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More restaurants see value in mobile payments

April 19, 2016

In the last year or so, the number of consumers and retailers alike who have seen the value inherent to use of mobile technology to complete purchases has risen sharply.

In the last year or so, the number of consumers and retailers alike who have seen the value inherent to the use of mobile technology to complete purchases has risen sharply. But one other sector that has largely moved to adopt these payment platforms during that time is restaurants, and many experts believe that is a trend that will continue for some time to come because of the ease, convenience, and security these systems provide.

For a while now, major U.S. restaurant chains have taken to putting new purchasing options in front of consumers, according to a report from Hospitality Technology. Many now offer consumers the ability to pay the bill using a credit or debit card right at their table with a wireless device, as a means of increasing the security of the transaction (servers no longer walk away with a person’s payment card) and convenience (customers can leave when they like, without waiting to get the check). This may be particularly crucial when it comes to getting mobile purchases set up, because it could further secure and speed up each transaction.

Mobile payments may soon become the norm at restaurants.Mobile payments may soon become the norm at restaurants.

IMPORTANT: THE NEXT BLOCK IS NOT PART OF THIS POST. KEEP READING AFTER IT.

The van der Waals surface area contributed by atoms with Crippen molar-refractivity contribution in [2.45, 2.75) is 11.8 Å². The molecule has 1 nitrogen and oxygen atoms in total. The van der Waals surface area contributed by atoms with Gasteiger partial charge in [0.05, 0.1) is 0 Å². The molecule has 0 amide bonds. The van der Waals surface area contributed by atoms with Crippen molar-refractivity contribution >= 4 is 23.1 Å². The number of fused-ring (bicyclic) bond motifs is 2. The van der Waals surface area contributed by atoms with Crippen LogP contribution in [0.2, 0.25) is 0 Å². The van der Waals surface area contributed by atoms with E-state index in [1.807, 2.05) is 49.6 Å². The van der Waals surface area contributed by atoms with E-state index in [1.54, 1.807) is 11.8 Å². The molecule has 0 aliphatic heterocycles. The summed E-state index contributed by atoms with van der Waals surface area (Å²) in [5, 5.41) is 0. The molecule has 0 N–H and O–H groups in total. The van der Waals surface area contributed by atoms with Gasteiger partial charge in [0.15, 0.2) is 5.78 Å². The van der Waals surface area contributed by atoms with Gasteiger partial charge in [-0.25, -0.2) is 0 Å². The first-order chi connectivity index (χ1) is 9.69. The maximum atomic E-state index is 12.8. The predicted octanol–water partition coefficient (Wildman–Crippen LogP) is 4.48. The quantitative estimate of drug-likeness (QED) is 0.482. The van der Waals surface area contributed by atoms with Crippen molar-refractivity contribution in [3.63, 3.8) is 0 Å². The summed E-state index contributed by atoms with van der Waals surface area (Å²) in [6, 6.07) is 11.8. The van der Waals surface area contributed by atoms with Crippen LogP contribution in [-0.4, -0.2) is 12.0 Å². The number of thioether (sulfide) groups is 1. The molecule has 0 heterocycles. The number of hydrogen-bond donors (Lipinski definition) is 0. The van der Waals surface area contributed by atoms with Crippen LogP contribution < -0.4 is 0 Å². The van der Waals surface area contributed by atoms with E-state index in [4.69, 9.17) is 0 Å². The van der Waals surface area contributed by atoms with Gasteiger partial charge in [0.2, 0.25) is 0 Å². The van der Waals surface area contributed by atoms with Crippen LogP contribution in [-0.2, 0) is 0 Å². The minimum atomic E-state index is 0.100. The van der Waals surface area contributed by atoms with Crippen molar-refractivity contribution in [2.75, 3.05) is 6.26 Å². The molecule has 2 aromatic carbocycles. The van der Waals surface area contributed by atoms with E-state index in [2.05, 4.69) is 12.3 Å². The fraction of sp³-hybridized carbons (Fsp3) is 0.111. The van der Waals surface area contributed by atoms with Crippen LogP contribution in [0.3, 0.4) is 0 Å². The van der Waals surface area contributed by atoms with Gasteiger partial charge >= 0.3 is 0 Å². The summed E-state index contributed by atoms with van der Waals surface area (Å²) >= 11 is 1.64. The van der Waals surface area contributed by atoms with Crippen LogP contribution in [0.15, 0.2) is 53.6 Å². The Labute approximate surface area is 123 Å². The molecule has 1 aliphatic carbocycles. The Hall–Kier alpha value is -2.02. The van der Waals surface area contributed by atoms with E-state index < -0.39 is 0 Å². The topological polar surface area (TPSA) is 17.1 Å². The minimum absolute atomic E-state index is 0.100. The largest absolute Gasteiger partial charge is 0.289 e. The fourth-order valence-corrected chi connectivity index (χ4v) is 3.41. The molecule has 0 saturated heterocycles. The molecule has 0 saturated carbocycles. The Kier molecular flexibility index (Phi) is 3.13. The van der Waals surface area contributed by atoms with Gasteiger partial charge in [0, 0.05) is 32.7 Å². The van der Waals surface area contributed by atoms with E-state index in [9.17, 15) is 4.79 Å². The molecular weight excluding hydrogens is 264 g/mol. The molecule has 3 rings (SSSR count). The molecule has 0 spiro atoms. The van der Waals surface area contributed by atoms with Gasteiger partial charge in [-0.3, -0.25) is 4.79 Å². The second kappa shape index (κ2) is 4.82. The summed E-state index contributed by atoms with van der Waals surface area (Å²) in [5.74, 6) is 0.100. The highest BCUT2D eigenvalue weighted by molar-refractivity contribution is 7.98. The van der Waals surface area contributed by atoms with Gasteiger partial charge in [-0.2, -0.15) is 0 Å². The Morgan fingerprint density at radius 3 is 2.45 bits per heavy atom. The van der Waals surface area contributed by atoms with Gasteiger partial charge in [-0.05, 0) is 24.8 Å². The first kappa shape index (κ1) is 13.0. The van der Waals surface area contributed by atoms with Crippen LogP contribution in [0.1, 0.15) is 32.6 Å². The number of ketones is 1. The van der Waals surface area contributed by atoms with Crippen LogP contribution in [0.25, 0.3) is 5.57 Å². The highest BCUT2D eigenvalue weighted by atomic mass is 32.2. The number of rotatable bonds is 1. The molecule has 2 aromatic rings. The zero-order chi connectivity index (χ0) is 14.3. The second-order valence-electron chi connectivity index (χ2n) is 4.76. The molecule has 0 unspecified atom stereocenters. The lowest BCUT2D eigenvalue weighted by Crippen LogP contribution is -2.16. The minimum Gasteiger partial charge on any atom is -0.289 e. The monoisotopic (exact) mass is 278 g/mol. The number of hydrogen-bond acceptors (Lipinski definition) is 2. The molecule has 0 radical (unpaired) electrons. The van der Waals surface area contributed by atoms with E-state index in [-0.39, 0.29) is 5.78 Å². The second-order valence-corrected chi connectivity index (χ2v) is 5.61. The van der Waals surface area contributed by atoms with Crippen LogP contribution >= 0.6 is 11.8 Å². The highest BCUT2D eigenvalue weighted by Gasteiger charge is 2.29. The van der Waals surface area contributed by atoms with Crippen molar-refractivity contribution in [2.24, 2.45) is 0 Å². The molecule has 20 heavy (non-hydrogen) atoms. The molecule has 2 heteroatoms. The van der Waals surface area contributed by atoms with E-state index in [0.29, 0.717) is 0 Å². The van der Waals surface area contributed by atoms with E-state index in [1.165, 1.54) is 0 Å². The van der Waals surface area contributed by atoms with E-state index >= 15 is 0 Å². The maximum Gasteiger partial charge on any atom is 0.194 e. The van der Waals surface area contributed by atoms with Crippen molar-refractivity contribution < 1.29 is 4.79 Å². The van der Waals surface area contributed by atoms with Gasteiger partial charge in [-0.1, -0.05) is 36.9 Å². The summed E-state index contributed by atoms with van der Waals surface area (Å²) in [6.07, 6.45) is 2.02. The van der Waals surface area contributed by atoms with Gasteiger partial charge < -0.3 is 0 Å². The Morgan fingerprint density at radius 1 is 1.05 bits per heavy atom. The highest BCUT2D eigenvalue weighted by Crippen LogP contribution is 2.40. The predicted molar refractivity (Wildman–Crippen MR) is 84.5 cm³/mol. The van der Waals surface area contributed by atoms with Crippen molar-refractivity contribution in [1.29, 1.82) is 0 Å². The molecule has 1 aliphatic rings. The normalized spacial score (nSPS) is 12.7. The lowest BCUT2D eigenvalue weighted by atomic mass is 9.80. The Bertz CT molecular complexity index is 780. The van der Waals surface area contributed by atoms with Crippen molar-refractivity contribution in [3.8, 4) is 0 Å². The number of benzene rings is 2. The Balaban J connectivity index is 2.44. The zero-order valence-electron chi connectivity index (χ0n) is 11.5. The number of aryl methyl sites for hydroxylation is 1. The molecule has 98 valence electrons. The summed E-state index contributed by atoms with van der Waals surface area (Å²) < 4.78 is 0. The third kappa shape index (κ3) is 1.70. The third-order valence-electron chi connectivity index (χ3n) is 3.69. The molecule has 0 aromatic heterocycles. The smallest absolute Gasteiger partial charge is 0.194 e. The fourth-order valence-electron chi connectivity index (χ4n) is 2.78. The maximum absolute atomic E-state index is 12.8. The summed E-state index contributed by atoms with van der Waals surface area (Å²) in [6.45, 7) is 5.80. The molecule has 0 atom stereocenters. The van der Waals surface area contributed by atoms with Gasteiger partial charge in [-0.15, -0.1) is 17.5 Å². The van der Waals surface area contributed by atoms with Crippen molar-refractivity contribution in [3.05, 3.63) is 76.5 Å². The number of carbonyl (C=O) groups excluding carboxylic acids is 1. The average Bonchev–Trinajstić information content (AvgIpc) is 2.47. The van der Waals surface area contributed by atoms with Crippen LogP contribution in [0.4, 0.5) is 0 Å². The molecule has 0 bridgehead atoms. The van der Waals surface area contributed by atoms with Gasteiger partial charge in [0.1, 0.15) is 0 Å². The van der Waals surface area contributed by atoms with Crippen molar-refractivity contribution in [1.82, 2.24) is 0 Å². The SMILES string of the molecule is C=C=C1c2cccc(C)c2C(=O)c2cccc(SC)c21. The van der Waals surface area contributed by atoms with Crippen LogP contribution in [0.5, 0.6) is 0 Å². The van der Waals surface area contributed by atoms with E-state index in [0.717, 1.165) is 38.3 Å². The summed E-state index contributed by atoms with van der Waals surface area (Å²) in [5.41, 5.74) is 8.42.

Why is this important?
Consumer demand for safe and easy purchasing options is growing quickly, and seems to have been set back by the adoption of EMV payment technology – that is, the chip-and-PIN purchases that take several or more extra seconds to complete – being adopted by major merchants, the report said. One industry analyst told the site that consumers believe EMV provides “a horrible user experience” that will drive more people to mobile in the near future.

Indeed, CKE Restaurant Holdings, which operates major chains including Carl’s Jr. and Hardee’s, has already come around on mobile payments as an alternative and is moving quickly to implement it, the report said. With more than 3,300 locations across the country and overseas, that could really move the needle for adoption in the restaurant industry.

“NFC mobile gives you the security of an EMV transaction, but at a much faster speed,” Tom Lindblom, senior vice president of technology and CTO at CKE Restaurants, told the site. “With EMV, when you insert the card, they are rewriting the security transaction of the card so it takes time to process. They are not doing that with NFC. If we are talking about a drive-thru, that equates to more cars per hour and faster customer service times.”

Moving in the right direction
Again, mobile payments are far safer than traditional credit card use, and their security also surpasses that of EMV technology, the report said. Adding in the fact that they are typically faster than both types of card-based payments, it becomes easy to see why businesses and consumers alike may prefer to make the switch. The problem so far has largely been skepticism about security (which can be smoothed over) and the general lack of availability for these types of devices.

However, most experts agree widespread adoption is coming in the near future. Therefore, the more businesses can do to ensure that they’re ready to meet these evolving needs, the better off they and their customers will be.

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